— Susan Sontag, "The Ideal Husband" (1963)

    (Source: rivaldealer, via thenightlymirror)

  12. interneiti: Kafka dream, Roberto Bolaño

    (Source: nevver)

  13. immolator: merry christmas everyone

    (via thenightlymirror)


  14. "Consciousness is a much smaller part of our mental life than we are conscious of, because we cannot be conscious of what we are not conscious of.…It is like asking a flashlight in a dark room to search around for something that does not have any light shining upon it. The flashlight, since there is light in whatever direction it turns, would have to conclude that there is light everywhere. And so consciousness can seem to pervade all mentality when actually it does not."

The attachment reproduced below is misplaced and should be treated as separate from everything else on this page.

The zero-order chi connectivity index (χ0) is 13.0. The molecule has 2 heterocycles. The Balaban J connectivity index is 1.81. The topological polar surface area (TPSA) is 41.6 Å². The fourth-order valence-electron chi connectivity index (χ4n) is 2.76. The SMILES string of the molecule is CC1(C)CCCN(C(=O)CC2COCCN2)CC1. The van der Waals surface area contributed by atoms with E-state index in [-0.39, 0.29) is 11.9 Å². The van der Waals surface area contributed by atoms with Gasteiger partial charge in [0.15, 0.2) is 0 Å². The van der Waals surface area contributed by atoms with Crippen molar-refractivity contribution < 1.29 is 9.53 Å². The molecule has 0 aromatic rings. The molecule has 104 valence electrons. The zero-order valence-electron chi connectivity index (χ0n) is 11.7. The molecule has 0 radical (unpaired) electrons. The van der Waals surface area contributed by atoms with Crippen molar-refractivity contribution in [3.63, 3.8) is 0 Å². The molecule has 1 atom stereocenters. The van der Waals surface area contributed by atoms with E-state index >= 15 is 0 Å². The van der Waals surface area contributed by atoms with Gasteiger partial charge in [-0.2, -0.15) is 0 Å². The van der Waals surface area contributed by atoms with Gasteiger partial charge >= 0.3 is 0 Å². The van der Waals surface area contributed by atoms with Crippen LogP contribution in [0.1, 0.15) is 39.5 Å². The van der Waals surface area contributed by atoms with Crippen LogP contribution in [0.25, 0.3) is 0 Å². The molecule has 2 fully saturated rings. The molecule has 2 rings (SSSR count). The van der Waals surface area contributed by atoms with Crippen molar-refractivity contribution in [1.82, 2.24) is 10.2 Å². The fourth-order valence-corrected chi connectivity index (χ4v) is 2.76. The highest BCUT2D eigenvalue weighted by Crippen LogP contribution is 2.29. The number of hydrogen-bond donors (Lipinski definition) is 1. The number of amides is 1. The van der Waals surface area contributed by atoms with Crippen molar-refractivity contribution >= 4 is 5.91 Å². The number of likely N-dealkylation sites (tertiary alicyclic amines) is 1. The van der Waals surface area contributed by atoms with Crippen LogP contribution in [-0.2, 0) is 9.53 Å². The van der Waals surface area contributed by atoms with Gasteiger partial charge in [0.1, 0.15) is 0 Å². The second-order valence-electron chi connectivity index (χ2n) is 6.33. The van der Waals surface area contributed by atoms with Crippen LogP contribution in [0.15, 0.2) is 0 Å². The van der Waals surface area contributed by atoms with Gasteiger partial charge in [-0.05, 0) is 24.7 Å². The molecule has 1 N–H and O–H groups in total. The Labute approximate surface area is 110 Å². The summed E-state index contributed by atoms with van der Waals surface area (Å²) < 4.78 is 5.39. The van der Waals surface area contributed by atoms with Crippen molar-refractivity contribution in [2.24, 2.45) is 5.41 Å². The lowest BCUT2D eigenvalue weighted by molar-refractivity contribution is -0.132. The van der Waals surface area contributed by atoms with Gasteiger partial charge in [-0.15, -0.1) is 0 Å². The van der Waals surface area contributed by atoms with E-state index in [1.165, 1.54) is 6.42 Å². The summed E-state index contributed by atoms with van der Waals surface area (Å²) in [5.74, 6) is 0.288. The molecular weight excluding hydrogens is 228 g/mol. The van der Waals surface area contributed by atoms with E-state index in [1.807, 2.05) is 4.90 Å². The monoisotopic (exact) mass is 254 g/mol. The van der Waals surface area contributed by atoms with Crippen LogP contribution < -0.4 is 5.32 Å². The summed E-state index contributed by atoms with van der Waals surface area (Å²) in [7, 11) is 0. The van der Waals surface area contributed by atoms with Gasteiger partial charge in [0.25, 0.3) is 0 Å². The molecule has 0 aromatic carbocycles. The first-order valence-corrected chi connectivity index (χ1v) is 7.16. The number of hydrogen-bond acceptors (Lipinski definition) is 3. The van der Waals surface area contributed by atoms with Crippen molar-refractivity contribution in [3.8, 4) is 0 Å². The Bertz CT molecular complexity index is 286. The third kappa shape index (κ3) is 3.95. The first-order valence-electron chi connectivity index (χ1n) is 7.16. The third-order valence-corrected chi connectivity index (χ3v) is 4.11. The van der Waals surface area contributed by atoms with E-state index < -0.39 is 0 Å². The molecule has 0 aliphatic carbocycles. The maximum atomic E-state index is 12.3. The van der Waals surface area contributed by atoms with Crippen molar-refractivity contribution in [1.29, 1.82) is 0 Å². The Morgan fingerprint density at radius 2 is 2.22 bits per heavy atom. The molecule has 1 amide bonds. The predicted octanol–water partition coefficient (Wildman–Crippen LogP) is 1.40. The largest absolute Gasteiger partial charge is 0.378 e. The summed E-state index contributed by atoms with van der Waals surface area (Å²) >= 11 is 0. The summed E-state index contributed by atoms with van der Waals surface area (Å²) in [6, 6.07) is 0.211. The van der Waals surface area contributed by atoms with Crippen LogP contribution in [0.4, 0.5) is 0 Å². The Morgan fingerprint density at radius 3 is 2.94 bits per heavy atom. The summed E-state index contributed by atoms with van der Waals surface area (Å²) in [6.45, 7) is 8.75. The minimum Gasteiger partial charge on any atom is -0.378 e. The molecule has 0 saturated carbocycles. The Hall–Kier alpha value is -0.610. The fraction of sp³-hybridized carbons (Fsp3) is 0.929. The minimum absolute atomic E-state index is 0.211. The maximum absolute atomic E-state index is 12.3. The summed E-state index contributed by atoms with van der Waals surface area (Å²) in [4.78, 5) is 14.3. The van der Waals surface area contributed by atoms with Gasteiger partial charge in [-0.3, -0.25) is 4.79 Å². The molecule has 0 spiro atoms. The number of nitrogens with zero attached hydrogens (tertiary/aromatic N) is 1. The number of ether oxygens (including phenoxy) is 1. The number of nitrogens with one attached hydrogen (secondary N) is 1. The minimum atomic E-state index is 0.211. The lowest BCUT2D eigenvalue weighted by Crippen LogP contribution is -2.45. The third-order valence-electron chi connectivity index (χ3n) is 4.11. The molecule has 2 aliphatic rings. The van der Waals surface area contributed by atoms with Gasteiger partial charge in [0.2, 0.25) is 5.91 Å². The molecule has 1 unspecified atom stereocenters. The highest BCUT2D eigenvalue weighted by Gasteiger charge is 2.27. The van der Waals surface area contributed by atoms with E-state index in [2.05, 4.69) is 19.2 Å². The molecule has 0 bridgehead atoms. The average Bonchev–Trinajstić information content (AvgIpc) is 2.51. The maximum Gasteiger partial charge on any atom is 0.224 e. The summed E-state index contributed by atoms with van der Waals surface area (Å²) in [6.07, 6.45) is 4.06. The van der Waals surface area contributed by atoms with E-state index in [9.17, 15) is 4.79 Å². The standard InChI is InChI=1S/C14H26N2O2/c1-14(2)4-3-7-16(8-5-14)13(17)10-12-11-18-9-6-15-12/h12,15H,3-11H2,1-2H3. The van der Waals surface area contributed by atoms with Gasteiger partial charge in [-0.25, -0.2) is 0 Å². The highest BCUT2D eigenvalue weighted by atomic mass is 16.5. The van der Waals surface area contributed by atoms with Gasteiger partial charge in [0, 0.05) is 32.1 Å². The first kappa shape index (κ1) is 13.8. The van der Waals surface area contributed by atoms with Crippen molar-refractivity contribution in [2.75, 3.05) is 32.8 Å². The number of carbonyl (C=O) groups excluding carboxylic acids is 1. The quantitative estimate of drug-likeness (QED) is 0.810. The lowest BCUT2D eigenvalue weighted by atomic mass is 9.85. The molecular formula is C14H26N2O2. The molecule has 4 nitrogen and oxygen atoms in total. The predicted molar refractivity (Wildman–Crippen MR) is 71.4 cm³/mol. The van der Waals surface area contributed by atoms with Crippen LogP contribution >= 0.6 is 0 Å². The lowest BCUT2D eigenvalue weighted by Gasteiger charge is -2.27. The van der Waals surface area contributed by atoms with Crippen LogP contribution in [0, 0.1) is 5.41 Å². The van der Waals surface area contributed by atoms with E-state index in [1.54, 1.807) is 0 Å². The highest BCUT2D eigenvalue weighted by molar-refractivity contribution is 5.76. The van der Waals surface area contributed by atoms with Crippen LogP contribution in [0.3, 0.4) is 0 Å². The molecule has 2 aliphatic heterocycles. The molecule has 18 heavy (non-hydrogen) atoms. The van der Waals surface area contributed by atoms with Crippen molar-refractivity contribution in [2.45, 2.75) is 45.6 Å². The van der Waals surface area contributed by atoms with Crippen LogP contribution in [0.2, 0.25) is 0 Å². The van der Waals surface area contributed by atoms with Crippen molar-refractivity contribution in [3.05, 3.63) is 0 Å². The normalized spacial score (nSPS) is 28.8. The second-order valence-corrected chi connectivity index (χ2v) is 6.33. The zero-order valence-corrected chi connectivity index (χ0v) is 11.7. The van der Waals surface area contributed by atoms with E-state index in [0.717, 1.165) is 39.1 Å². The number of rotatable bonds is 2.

— Julian Jaynes, On the Origin of Consciousness in the Breakdown of the Bicameral Mind (via liberumarbitriumindifferentiae)

    (Source: fluidstaccato, via zemblacascadia)


  15. "I have been thinking about Censors. How visionary figures admonish us… . If I say this So & So will think me sentimental. If that … will think me Bourgeois. All books now seem to me surrounded by a circle of invisible censors. Hence their self-consciousness, their restlessness."
    — From the Diary of Virginia Woolf, entry dated Monday 7 August 1939.